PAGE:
Beijing National Curriculum Taken Down After Protests

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In Hong Kong, a former British colony which was returned to China in 1997, the government has decided to cancel plans to instill a mandatory Chinese civic education subject. The Beijing-backed curriculum, which was dubbed the “”Moral and National Education,” has been criticized as pro-mainland propaganda, political indoctrination and brainwashing.

This cancellation came only after the government was faced with tens of thousands of protesters demanding that the plan be abandoned entirely. The large, yet peaceful, crowd was estimated at 100,000 by organizers. The images of such a large number of students gathering in a public places such as in front of government buildings, staging sit-ins, and conducting hunger strikes, is reminiscent of the Tiananmen Square protests in 1989.

This new-found interest in political activation in the Chinese youth is also similar to the Tiananmen Square protesters, because both groups have protested corruption. In Hong Kong, a widespread concern is that government officials have become too close to the city’s business leaders. Protesters have even put up a “goddess of democracy” statue that resembles the Statue of Liberty, similar to the statue used by students during the Tiananmen Square demonstrations.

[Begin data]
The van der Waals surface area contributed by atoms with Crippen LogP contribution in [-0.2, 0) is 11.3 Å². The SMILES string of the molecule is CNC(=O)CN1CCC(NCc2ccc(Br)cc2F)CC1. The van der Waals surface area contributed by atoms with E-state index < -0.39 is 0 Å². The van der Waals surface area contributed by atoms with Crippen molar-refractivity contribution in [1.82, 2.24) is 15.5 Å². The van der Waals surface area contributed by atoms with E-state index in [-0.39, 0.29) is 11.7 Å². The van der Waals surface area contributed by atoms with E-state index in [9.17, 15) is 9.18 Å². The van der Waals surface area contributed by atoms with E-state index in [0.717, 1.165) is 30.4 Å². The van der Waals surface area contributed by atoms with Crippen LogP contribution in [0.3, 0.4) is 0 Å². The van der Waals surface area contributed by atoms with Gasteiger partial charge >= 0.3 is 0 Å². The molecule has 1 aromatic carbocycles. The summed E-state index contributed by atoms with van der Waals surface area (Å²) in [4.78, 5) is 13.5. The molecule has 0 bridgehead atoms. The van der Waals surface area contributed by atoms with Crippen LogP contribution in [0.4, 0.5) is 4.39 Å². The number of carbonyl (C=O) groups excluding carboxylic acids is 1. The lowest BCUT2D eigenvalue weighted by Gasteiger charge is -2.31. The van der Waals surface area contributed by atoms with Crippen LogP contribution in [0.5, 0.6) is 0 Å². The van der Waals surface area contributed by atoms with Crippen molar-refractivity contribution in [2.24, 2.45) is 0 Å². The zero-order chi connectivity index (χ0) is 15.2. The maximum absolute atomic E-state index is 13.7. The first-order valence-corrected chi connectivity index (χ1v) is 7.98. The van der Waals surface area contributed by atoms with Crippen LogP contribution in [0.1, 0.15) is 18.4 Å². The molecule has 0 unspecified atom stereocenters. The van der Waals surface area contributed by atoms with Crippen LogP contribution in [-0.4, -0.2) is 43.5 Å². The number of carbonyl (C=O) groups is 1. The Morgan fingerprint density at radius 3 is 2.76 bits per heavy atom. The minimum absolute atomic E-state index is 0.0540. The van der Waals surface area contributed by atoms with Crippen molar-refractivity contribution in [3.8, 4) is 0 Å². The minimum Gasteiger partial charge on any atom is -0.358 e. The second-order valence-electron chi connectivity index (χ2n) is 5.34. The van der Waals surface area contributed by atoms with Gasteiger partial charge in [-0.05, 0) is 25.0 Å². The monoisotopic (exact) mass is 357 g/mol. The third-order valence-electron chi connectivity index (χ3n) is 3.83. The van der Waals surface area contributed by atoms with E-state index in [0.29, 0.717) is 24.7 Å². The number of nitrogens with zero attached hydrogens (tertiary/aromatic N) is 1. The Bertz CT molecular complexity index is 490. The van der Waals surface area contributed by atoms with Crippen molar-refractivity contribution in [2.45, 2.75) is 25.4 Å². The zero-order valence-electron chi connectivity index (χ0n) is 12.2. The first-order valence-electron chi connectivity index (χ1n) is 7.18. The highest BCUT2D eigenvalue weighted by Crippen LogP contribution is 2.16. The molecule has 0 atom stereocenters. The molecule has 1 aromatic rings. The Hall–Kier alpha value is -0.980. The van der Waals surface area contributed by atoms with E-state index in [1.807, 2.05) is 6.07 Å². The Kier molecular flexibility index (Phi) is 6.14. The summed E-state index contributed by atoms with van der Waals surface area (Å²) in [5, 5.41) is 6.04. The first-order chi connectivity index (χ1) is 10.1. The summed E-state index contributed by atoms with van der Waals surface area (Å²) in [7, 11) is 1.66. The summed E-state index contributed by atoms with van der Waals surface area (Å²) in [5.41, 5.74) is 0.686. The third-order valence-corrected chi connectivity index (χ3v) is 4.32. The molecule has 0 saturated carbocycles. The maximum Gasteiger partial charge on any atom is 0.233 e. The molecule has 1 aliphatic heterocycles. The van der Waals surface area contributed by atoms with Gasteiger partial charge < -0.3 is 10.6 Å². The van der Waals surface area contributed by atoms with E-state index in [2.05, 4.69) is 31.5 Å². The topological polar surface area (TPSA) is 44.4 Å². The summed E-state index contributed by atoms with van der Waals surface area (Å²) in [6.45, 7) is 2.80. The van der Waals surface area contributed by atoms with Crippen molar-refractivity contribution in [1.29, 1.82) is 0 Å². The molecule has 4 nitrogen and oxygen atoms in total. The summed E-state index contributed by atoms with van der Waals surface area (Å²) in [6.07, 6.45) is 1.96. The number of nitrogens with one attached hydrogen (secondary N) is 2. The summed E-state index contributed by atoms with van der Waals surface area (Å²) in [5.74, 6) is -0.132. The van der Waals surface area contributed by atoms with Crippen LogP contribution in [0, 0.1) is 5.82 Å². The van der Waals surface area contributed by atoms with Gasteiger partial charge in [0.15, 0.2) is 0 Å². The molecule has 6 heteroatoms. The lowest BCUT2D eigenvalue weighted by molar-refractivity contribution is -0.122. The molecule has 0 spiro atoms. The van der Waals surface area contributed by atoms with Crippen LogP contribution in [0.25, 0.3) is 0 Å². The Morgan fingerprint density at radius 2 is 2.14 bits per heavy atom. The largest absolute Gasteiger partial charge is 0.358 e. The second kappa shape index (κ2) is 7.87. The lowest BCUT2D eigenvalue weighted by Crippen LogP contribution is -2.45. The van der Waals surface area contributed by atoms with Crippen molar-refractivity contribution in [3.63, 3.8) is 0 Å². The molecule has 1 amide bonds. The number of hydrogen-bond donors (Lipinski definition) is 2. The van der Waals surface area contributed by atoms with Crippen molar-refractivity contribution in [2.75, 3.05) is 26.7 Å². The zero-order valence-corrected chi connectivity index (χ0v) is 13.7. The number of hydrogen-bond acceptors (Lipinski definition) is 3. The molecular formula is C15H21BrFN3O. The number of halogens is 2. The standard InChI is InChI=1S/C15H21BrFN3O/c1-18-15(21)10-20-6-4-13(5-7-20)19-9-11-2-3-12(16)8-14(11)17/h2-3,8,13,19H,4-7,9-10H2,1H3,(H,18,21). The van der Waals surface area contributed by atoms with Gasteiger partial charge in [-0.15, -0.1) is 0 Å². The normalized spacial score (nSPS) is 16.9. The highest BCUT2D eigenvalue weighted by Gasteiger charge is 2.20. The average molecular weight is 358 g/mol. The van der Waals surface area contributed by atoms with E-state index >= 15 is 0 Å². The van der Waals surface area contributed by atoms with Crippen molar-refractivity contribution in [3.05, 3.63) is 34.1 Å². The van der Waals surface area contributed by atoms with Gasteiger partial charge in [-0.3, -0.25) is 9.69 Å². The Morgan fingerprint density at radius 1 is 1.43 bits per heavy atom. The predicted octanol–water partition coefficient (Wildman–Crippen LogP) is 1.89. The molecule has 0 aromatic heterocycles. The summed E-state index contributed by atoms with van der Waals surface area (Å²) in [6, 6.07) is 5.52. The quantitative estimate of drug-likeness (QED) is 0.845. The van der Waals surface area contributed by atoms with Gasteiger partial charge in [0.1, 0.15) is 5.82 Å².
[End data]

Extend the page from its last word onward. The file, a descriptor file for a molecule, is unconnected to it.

“We just want to cancel the whole subject,” said Sam Chan, a 19-year-old community college student. “People want to protect our future and our sons’ futures.”

The course material is summarized in a government booklet called “The China Model,” which was distributed to schools in July. While praising China’s ruling party as “progressive, selfless and united,” the booklet criticized multi-party systems as the downfall of countries such as the United States.

Perhaps most worrisome is the booklet’s failure to mention major events that many view as integral to China’s history, such as the 1989 Tiananmen Square massacre.

Leung Chun-ying, the chief executive, offered the compromise to the young protesters by allowing each individual school to decide whether or not they wished to instate the controversial curriculum.

“We’re giving the authority to the schools,” he said. “This is very much in line with our school-based education policy.”

However, only a small percentage of schools have started teaching the subject.

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